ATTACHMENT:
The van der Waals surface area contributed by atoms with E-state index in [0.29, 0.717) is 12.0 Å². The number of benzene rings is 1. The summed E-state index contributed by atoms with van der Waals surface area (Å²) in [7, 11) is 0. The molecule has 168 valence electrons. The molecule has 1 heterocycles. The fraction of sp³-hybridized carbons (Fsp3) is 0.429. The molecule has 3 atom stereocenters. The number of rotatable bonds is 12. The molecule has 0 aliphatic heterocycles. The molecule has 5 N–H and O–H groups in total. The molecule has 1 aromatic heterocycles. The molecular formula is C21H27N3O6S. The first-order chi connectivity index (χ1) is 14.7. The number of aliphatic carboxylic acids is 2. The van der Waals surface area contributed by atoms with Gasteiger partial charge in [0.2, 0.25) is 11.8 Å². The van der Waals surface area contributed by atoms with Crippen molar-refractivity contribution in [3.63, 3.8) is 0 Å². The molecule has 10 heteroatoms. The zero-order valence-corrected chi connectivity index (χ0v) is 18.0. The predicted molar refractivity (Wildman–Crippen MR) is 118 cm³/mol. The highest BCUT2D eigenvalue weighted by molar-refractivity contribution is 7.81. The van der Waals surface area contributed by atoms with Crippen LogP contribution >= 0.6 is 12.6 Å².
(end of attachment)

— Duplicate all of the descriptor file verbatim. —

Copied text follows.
The van der Waals surface area contributed by atoms with E-state index in [0.29, 0.717) is 12.0 Å². The number of benzene rings is 1. The summed E-state index contributed by atoms with van der Waals surface area (Å²) in [7, 11) is 0. The molecule has 168 valence electrons. The molecule has 1 heterocycles. The fraction of sp³-hybridized carbons (Fsp3) is 0.429. The molecule has 3 atom stereocenters. The number of rotatable bonds is 12. The molecule has 0 aliphatic heterocycles. The molecule has 5 N–H and O–H groups in total. The molecule has 1 aromatic heterocycles. The molecular formula is C21H27N3O6S. The first-order chi connectivity index (χ1) is 14.7. The number of aliphatic carboxylic acids is 2. The van der Waals surface area contributed by atoms with Gasteiger partial charge in [0.2, 0.25) is 11.8 Å². The van der Waals surface area contributed by atoms with Crippen molar-refractivity contribution in [3.63, 3.8) is 0 Å². The molecule has 10 heteroatoms. The zero-order valence-corrected chi connectivity index (χ0v) is 18.0. The predicted molar refractivity (Wildman–Crippen MR) is 118 cm³/mol. The highest BCUT2D eigenvalue weighted by molar-refractivity contribution is 7.81. The van der Waals surface area contributed by atoms with Crippen LogP contribution >= 0.6 is 12.6 Å².